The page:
Likewise, US State Department defines terrorism as something belonging to the acts of ‘subnational groups or clandestine agents’. As far as International law, it deploys the definition used by governments. This definition is both unsatisfactory and unjustified as it doesn’t include what state terrorism is. For instance, Virginia Held takes into account the acts of Argentinian military rulers who disappeared thousands of their political opponents to suppress the rising political dissent. This was an act of state terrorism. Similarly, several Israeli and US Political scientists maintain that many acts of state qualify in the context of Political terrorism. In brief, how can we defend Israel’s act of torture against Palestinians as something other than political terrorism?
Neve Gordon, Professor of Human Rights Law at Queen Mary University, has engaged with the term ‘Political Terrorism’. According to his take, state-sponsored torture lies in the ambit of political terrorism. It is pertinent to mention that torture tactics are not only used to extract information from political opponents but are more likely used to silence the population. In this regard, the case study of ‘The Arab-Israeli Conflict’ is dissected to mention various acts of states including the use of tanks, soldiers, and airplanes to terrorize the people.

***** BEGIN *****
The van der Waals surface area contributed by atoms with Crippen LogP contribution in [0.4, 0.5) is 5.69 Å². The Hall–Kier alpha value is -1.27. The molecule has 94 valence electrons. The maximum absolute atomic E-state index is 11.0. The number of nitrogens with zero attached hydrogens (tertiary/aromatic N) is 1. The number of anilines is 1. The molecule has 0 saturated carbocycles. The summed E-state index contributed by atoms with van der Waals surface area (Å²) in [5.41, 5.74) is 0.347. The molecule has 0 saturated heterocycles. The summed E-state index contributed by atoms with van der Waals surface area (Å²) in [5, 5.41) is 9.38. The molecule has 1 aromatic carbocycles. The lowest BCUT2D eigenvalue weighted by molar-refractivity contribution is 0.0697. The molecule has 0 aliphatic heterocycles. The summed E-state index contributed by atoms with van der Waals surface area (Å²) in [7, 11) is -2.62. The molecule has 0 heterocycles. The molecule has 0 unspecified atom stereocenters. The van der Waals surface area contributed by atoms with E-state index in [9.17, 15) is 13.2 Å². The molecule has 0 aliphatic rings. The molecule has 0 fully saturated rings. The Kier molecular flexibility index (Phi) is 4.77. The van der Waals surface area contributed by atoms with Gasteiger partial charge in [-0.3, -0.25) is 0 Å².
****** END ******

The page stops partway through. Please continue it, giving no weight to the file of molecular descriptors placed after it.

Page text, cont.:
In particular, state terrorism or state-sponsored terrorism is a phenomenon when the government of any state supports other states or group members to carry out activities. For instance, the US blames Syria and Iran for funding and supporting several terror outfits. On the other hand, in the 1980s, US support towards Contras in Nicaragua to spread fear against Sandanista rebels falls in the same category of state terrorism. Generally, states deploy and recognize such tactics while dealing with adversaries.